Further adding to the cost of the de-worming separation by way of an alcohol based floatation system is the fact that the resulting pecan meat product is often left with a fair amount of worm material contamination. As a result, the pecan meat product is generally floated multiple times in alcohol based mediums. Thus, depending on the parameters employed, the cost of de-worming separation may increase several fold by the time the final pecan meat product is obtained. It is therefore not uncommon to see de-worm processing run in the neighborhood of more than about $0.70 per pound of obtained pecan meat.

Ultimately, after more than about 5% meat loss and in spite of the considerable added expense, a substantially de-wormed pecan meat product may be obtained. The resulting pecan meat, like most any other agricultural product, may then undergo grading. In the case of pecan meat fit for consumer consumption, grades may range from a high of ‘fancy’ to a low of ‘standard’ (with a grade of ‘choice’ in between). The value of the pecan meat changes roughly 5-10% for each grade down from ‘fancy’.

Unfortunately, the de-worming technique employing an alcohol based medium often has a large impact on the above described pecan meat grading. That is, the greater the amount of exposure to the alcohol based medium, the greater the likelihood that the pecan meat will require downgrading. This is due to the negative impact on taste, color, and other characteristics of the pecan meat that result from exposure to the alcohol based medium. Furthermore, given that much of the pecan meat may require several passes through the medium before de-worming is completed, the adverse effect on the grade of the final product may be quite significant. That said, avoiding de-worming of the native pecan is not a viable option for the product when intended for consumer consumption.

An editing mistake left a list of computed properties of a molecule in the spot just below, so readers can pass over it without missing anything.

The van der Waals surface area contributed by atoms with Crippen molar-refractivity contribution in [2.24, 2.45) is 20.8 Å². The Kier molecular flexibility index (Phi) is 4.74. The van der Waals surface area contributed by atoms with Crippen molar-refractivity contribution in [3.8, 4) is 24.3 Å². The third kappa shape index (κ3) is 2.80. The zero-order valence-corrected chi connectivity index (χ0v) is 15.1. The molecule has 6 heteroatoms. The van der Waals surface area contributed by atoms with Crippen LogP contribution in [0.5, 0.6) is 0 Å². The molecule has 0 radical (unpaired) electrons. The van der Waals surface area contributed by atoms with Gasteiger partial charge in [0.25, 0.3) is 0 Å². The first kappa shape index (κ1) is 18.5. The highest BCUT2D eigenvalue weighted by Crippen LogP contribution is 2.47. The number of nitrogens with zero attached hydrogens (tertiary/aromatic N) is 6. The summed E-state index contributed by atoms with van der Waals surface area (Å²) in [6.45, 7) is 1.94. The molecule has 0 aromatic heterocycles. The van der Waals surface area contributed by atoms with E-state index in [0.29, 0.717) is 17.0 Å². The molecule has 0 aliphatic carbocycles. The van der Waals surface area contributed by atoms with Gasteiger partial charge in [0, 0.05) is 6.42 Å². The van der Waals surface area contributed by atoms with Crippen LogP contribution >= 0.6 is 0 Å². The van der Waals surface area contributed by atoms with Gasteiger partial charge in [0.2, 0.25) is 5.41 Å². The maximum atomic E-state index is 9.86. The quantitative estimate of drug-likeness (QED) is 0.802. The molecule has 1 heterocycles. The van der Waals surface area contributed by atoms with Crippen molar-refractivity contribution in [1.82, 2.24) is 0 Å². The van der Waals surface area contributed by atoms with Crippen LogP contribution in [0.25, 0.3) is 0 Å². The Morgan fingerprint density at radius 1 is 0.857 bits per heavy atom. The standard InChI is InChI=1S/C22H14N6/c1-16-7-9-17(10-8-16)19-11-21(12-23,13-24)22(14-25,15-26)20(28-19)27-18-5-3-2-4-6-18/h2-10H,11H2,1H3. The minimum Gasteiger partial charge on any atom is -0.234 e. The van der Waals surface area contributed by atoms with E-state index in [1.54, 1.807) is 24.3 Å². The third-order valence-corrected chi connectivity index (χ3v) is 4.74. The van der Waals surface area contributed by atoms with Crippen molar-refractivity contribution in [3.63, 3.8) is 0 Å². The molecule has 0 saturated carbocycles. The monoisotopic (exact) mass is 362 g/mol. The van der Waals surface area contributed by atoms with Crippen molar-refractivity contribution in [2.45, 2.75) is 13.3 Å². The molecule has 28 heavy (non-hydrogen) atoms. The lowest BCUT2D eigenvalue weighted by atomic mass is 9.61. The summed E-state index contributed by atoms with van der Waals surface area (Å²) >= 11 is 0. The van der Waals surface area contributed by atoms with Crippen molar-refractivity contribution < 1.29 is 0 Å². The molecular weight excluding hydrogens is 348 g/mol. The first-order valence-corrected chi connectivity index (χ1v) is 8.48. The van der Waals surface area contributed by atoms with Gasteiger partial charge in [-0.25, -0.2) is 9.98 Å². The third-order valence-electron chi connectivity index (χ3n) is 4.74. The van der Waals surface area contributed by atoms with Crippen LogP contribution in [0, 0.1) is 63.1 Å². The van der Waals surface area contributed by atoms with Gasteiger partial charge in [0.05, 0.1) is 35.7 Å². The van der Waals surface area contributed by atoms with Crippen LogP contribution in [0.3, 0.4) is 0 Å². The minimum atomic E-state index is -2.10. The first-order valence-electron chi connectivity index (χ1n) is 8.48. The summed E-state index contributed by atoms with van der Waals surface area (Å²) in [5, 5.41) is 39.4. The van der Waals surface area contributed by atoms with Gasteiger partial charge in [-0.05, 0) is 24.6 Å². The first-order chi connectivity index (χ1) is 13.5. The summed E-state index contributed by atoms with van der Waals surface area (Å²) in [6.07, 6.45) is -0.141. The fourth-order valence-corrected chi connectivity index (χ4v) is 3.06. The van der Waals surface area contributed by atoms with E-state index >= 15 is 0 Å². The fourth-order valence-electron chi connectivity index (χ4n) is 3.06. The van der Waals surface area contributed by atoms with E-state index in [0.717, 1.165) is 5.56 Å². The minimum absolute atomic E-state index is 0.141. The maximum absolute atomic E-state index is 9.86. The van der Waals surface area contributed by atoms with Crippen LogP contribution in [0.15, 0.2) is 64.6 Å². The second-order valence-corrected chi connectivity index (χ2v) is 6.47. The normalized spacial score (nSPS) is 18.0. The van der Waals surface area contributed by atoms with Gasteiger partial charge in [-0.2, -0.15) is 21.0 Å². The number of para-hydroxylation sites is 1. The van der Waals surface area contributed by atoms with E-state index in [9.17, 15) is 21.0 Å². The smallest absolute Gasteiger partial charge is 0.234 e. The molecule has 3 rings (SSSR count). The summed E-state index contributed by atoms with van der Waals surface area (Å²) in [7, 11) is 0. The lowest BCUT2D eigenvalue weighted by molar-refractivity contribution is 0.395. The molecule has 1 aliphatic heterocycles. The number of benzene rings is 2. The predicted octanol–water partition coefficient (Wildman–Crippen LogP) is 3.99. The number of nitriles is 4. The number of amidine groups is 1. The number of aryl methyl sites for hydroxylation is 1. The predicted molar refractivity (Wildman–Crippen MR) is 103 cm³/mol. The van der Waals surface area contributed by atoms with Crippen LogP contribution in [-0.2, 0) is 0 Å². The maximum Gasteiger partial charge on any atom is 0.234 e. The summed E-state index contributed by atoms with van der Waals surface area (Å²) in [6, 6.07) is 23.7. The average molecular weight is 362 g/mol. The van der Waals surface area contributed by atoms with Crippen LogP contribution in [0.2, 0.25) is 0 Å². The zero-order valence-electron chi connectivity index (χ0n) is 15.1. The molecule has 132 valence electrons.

SUMMARY

A method of removing worm material is provided. The method may be electrostatic in nature. In one embodiment a charge is induced within agricultural product with a charge inducing mechanism. Worm material may then be separated from the agricultural product with an oppositely charged mechanism tuned to the worm material.

BRIEF DESCRIPTION OF THE DRAWINGS